Here’s an excerpt from a sermon preached by me here at St George’s recently.
Last week I started reading The Gospel According to Starbucks by Leonard Sweet, a professor at Drew Theological School.
I confess, and if you know me, you’ll know that what drew my attention when I saw this book in the Atlanta airport bookstore was the last word in the title!
In this book, Professor Sweet asserts that Starbucks recipe for success is not that people stand in line for a $3 cup of coffee but that they will stand in line for the Starbucks experience. This experience, he calls EPIC:
I’m sure you’ve run into the “third place” theory—that all of us have two places in our lives—home and work or school—but that we all need a third place where we meet, interact, and relate to others. Sweet argues that the Church used to be that third place—
but that we’ve failed to continue to be that third place.
“The problem is not that Christianity can’t be believed, but that it can’t be practiced because of its lack of lived experience. And it can’t be observed by others because there are too few Christians who are radical enough to manifest what the gospel really looks like.”
This sounds a lot like G. K. Chesterton, who in the early part of the twentieth century wrote that “Christianity has not been tried and found wanting; it has been found difficult and left untried.”
Sweet points out that “the basic question of life is this: is God a reality to be experienced or a belief to be remembered? The basic question of the Christian life is this: is Christ a living force to be experienced or a historical figure to be reckoned with?”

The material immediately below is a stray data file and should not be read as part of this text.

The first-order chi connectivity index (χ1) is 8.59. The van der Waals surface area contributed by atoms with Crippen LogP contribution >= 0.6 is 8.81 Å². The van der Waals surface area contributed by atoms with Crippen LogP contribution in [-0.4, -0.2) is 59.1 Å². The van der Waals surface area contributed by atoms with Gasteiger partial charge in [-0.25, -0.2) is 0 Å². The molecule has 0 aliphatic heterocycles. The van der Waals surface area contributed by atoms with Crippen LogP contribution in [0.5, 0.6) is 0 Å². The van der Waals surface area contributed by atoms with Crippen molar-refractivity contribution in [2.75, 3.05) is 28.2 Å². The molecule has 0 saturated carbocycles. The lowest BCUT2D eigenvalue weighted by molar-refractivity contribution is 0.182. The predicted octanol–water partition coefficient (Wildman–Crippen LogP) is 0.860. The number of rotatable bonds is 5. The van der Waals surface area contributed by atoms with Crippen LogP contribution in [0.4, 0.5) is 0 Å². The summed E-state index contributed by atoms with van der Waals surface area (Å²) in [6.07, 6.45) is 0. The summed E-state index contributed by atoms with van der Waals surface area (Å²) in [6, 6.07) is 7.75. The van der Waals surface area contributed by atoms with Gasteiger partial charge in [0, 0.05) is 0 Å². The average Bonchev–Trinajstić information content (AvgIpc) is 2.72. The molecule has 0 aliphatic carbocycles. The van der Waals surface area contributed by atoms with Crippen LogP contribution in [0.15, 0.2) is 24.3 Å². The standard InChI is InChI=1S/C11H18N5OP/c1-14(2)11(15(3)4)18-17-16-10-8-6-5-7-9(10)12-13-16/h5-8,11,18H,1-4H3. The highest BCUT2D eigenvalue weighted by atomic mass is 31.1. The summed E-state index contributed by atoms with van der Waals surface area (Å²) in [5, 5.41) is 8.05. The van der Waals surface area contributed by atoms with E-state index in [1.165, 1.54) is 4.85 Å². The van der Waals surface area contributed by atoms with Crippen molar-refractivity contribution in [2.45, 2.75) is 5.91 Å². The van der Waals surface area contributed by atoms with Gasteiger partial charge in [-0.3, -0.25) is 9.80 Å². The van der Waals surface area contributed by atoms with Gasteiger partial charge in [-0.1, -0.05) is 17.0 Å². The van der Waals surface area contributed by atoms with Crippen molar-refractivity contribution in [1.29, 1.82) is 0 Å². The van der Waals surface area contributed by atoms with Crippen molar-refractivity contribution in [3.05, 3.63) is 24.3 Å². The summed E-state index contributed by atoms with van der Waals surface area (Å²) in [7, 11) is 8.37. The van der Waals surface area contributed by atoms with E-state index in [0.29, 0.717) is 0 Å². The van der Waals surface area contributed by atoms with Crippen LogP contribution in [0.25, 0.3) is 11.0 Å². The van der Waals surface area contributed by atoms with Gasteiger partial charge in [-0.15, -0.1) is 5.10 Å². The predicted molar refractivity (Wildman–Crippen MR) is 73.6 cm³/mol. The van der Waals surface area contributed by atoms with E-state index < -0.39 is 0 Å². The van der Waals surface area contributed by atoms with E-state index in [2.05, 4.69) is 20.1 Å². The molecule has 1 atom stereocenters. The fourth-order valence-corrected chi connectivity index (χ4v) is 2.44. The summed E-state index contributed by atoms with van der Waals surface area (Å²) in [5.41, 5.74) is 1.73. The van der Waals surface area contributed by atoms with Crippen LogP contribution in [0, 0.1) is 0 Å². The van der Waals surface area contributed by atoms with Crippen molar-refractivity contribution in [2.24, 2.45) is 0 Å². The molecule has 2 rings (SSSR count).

Of course, our Anglican response to both of those questions would be “yes.” That believing the right things is important—and so is experiencing God.
But when we stop to think about it, Anglicanism IS the Starbucks of Christianity. We offer an experience of the Gospel that is experiential, participatory, image-rich, and connective. But I would suggest that although we are experiential, participatory, image-rich, and connective, we could be more so. And if Sweet is right, if we increase how we are
experiential, participatory, image-rich, and connective, we will bear more fruit.
I have a challenge for us this summer.
This summer I’d like us to be more intentional about being experiential, participatory, image-rich, and connective. Think of ways we can be more experiential, participatory, image-rich, and connective. Share these ideas. Not so we can be the Starbucks of Christianity–but so we can live our obligation to bring others into the love and experience of God!